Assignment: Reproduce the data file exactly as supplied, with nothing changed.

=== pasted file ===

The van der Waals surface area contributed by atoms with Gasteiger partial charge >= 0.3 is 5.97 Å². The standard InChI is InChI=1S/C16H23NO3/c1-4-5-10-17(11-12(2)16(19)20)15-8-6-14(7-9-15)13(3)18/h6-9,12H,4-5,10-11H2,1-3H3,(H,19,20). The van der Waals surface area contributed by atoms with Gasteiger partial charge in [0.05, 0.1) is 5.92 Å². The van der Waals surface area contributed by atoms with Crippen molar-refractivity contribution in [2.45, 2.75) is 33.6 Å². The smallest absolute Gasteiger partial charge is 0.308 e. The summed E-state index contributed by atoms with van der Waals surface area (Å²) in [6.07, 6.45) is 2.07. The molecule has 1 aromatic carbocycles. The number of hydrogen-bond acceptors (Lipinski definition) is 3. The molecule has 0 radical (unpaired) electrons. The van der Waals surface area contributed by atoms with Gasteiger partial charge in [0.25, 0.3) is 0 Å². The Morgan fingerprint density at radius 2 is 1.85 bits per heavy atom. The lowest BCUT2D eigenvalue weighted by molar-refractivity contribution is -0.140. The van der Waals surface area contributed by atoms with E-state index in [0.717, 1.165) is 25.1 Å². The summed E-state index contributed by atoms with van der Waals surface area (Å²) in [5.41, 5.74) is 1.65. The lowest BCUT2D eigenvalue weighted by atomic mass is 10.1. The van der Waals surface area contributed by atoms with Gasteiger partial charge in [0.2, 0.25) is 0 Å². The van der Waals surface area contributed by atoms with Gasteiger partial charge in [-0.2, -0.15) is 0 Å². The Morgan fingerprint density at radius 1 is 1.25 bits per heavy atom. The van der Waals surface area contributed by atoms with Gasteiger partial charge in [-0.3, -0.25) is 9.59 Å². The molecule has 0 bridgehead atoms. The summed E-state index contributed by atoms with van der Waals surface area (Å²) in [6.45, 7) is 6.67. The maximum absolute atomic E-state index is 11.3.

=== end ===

The van der Waals surface area contributed by atoms with Gasteiger partial charge >= 0.3 is 5.97 Å². The standard InChI is InChI=1S/C16H23NO3/c1-4-5-10-17(11-12(2)16(19)20)15-8-6-14(7-9-15)13(3)18/h6-9,12H,4-5,10-11H2,1-3H3,(H,19,20). The van der Waals surface area contributed by atoms with Gasteiger partial charge in [0.05, 0.1) is 5.92 Å². The van der Waals surface area contributed by atoms with Crippen molar-refractivity contribution in [2.45, 2.75) is 33.6 Å². The smallest absolute Gasteiger partial charge is 0.308 e. The summed E-state index contributed by atoms with van der Waals surface area (Å²) in [6.07, 6.45) is 2.07. The molecule has 1 aromatic carbocycles. The number of hydrogen-bond acceptors (Lipinski definition) is 3. The molecule has 0 radical (unpaired) electrons. The van der Waals surface area contributed by atoms with Gasteiger partial charge in [0.25, 0.3) is 0 Å². The Morgan fingerprint density at radius 2 is 1.85 bits per heavy atom. The lowest BCUT2D eigenvalue weighted by molar-refractivity contribution is -0.140. The van der Waals surface area contributed by atoms with E-state index in [0.717, 1.165) is 25.1 Å². The summed E-state index contributed by atoms with van der Waals surface area (Å²) in [5.41, 5.74) is 1.65. The lowest BCUT2D eigenvalue weighted by atomic mass is 10.1. The van der Waals surface area contributed by atoms with Gasteiger partial charge in [0.2, 0.25) is 0 Å². The van der Waals surface area contributed by atoms with Gasteiger partial charge in [-0.2, -0.15) is 0 Å². The Morgan fingerprint density at radius 1 is 1.25 bits per heavy atom. The van der Waals surface area contributed by atoms with Gasteiger partial charge in [-0.3, -0.25) is 9.59 Å². The molecule has 0 bridgehead atoms. The summed E-state index contributed by atoms with van der Waals surface area (Å²) in [6.45, 7) is 6.67. The maximum absolute atomic E-state index is 11.3.